Double-Take Cloud is based on the company's data protection software, which includes such storage services as replication and rapid recovery, and adds Amazon EC2 on the back end, Laudenslager said.

Read Full Article Here:

Rackspace Cloud introduces first comprehensive partner program for cloud computing

The Rackspace Cloud, the cloud computing division of Rackspace Hosting has announced its' new Partner Program for resellers and affiliates. The emphasis was on designing a flexible program that streamlines interactions between the company and its solution partners, and which makes it easy to do business with Rackspace Hosting.

With the new program, these partners can leverage simple set-up, sign-up and payment processes, both for themselves and their customers. The program includes online resources such as a web portal for tracking and reporting; webinars and marketing collateral; opportunities for co-marketing; and open, standards-based APIs that are easy to build upon. The Rackspace Cloud also provides end-user billing and end-user support services to help eliminate time-consuming tasks from the partner's day-to-day business.

Read Full Article Here:

Friday, February 19, 2010

A Cloud Turning Point For A Microsoft Dynamics VAR

Simon Whittle, the COO of The AIS Group , a longtime Berkeley, Calif. Microsoft (NSDQ:MSFT) Dynamics GP accounting solution provider, decided it was time to add a cloud solution last summer after losing a number of deals to cloud/SaaS pioneer NetSuite.

The "tipping point" came after a notoriously conservative financial customer that The AIS Group had worked with in the past decided to go with NetSuite rather than Microsoft Dynamics GP.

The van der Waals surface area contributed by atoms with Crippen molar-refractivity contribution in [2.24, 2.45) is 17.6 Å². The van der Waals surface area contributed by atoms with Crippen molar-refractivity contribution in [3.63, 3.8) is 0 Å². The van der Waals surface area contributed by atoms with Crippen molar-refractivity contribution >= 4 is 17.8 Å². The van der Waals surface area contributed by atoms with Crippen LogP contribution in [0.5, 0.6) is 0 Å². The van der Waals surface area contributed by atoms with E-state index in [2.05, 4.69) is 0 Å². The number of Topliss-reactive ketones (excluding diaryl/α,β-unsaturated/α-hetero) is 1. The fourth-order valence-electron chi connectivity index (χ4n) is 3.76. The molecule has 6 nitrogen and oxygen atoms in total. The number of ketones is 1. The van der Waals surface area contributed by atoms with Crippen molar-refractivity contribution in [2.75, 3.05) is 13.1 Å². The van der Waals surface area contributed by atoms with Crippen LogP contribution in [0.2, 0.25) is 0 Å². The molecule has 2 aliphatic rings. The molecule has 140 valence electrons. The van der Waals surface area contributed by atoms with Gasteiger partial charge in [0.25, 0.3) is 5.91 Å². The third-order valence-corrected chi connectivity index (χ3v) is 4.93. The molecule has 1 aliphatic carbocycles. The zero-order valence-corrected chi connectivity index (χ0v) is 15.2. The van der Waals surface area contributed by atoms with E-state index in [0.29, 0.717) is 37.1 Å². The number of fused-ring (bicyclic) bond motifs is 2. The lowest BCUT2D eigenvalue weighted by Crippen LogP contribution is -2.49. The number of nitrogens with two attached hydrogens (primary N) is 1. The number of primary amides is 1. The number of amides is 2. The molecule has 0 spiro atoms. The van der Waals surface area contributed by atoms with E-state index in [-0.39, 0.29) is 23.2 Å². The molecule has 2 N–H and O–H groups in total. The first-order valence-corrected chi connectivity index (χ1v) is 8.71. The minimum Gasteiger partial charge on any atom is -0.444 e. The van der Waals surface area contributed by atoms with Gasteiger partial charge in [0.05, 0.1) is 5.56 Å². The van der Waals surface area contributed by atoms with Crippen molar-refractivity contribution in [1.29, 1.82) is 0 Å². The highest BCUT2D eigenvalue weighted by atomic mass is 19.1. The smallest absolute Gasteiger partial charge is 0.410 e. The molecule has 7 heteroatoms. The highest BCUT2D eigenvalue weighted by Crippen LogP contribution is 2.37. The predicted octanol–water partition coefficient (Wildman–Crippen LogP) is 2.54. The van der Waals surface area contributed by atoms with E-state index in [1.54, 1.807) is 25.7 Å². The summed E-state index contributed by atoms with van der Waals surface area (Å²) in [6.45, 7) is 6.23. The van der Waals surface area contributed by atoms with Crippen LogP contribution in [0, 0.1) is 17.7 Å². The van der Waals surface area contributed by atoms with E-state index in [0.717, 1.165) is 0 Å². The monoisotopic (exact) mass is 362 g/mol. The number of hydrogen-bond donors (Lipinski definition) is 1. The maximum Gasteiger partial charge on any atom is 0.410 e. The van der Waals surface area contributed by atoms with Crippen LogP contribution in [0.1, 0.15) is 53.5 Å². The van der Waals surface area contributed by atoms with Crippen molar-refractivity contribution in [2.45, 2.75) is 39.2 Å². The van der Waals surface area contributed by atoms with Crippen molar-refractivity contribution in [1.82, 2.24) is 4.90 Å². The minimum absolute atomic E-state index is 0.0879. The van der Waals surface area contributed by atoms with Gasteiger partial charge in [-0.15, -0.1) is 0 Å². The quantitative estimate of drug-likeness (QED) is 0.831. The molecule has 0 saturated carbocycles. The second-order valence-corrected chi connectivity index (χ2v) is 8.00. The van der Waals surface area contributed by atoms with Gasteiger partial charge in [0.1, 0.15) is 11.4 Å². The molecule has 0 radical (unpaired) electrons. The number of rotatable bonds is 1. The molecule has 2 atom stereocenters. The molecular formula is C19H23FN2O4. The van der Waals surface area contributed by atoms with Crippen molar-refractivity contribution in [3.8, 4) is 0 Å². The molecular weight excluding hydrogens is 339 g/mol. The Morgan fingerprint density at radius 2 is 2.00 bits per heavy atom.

Whittle says The AIS Group was "surprised" by the customer's decision, given what had been a hesitancy among financial customers to "give up control of IT and data management for obvious reasons including regulatory" requirements.

The customer was impressed by NetSuite's ability to offer a global solution via the Web with full Asian double byte language support. That meant full support for Asian countries where the customer was doing some outsourcing. That language support and NetSuite's ability to provide solid 24 hour-a-day, seven-day-a-week support were critical factors.

That deal was also a wake-up call of sorts for The AIS Group, which decided to look at becoming a NetSuite partner. To The AIS Group's pleasant surprise, a number of the executives from NetSuite had their roots in the ACCPAC Software that The AIS Group had sold at one time.

"The NetSuite guys heading up the channel were all old industry guys," he said. "They had been around the block just like us." That made the move more comfortable for The AIS Group which brought on the NetSuite product line last October.

Read Full Article Here:

Tuesday, February 9, 2010

Clash of the technology titans

The largest technology companies in the world are at war.

Sure, the executives who run Cisco, Hewlett-Packard, IBM, Oracle, and others appear to play nice: Cisco touts the "regular dialogue" between its CEO, John Chambers, and IBM's chief executive, Sam Palmisano. Ann Livermore, an HP executive vice president, spoke at Oracle's annual customer event in October and extolled the virtues of their partnership. And because large customers buy software, gear, and services from all the tech giants, their staffs must work together to get computers and networks up and running.